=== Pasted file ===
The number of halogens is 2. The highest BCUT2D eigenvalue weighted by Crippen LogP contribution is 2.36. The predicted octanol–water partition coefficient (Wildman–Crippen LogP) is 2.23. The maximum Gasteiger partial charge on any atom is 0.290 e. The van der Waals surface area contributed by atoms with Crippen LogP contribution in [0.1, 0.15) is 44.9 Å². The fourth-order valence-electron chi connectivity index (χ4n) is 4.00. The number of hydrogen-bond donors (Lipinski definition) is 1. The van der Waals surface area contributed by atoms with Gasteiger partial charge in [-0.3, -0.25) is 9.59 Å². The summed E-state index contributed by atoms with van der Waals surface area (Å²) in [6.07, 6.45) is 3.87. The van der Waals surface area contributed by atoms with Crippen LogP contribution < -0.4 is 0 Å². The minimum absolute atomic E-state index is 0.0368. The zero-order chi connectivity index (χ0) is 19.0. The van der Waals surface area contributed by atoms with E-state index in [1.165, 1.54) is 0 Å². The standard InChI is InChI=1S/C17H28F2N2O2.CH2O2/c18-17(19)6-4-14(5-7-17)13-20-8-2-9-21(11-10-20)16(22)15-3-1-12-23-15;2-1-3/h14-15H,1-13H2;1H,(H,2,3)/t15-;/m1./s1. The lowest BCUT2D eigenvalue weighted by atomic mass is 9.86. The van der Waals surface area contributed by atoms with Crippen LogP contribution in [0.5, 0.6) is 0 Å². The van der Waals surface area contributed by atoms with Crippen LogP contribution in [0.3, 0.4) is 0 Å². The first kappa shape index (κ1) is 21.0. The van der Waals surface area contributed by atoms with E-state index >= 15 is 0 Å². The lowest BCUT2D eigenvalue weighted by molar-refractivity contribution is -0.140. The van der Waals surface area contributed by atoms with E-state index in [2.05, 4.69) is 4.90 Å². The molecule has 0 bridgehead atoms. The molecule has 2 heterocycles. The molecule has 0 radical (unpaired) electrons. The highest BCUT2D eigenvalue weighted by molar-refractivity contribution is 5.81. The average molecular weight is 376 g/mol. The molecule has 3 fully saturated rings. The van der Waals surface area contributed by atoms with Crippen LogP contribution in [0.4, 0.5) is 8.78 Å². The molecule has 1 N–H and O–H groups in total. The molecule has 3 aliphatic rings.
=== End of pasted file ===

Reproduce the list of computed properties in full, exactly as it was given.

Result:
The number of halogens is 2. The highest BCUT2D eigenvalue weighted by Crippen LogP contribution is 2.36. The predicted octanol–water partition coefficient (Wildman–Crippen LogP) is 2.23. The maximum Gasteiger partial charge on any atom is 0.290 e. The van der Waals surface area contributed by atoms with Crippen LogP contribution in [0.1, 0.15) is 44.9 Å². The fourth-order valence-electron chi connectivity index (χ4n) is 4.00. The number of hydrogen-bond donors (Lipinski definition) is 1. The van der Waals surface area contributed by atoms with Gasteiger partial charge in [-0.3, -0.25) is 9.59 Å². The summed E-state index contributed by atoms with van der Waals surface area (Å²) in [6.07, 6.45) is 3.87. The van der Waals surface area contributed by atoms with Crippen LogP contribution < -0.4 is 0 Å². The minimum absolute atomic E-state index is 0.0368. The zero-order chi connectivity index (χ0) is 19.0. The van der Waals surface area contributed by atoms with E-state index in [1.165, 1.54) is 0 Å². The standard InChI is InChI=1S/C17H28F2N2O2.CH2O2/c18-17(19)6-4-14(5-7-17)13-20-8-2-9-21(11-10-20)16(22)15-3-1-12-23-15;2-1-3/h14-15H,1-13H2;1H,(H,2,3)/t15-;/m1./s1. The lowest BCUT2D eigenvalue weighted by atomic mass is 9.86. The van der Waals surface area contributed by atoms with Crippen LogP contribution in [0.5, 0.6) is 0 Å². The van der Waals surface area contributed by atoms with Crippen LogP contribution in [0.3, 0.4) is 0 Å². The first kappa shape index (κ1) is 21.0. The van der Waals surface area contributed by atoms with E-state index >= 15 is 0 Å². The lowest BCUT2D eigenvalue weighted by molar-refractivity contribution is -0.140. The van der Waals surface area contributed by atoms with E-state index in [2.05, 4.69) is 4.90 Å². The molecule has 0 bridgehead atoms. The molecule has 2 heterocycles. The molecule has 0 radical (unpaired) electrons. The highest BCUT2D eigenvalue weighted by molar-refractivity contribution is 5.81. The average molecular weight is 376 g/mol. The molecule has 3 fully saturated rings. The van der Waals surface area contributed by atoms with Crippen LogP contribution in [0.4, 0.5) is 8.78 Å². The molecule has 1 N–H and O–H groups in total. The molecule has 3 aliphatic rings.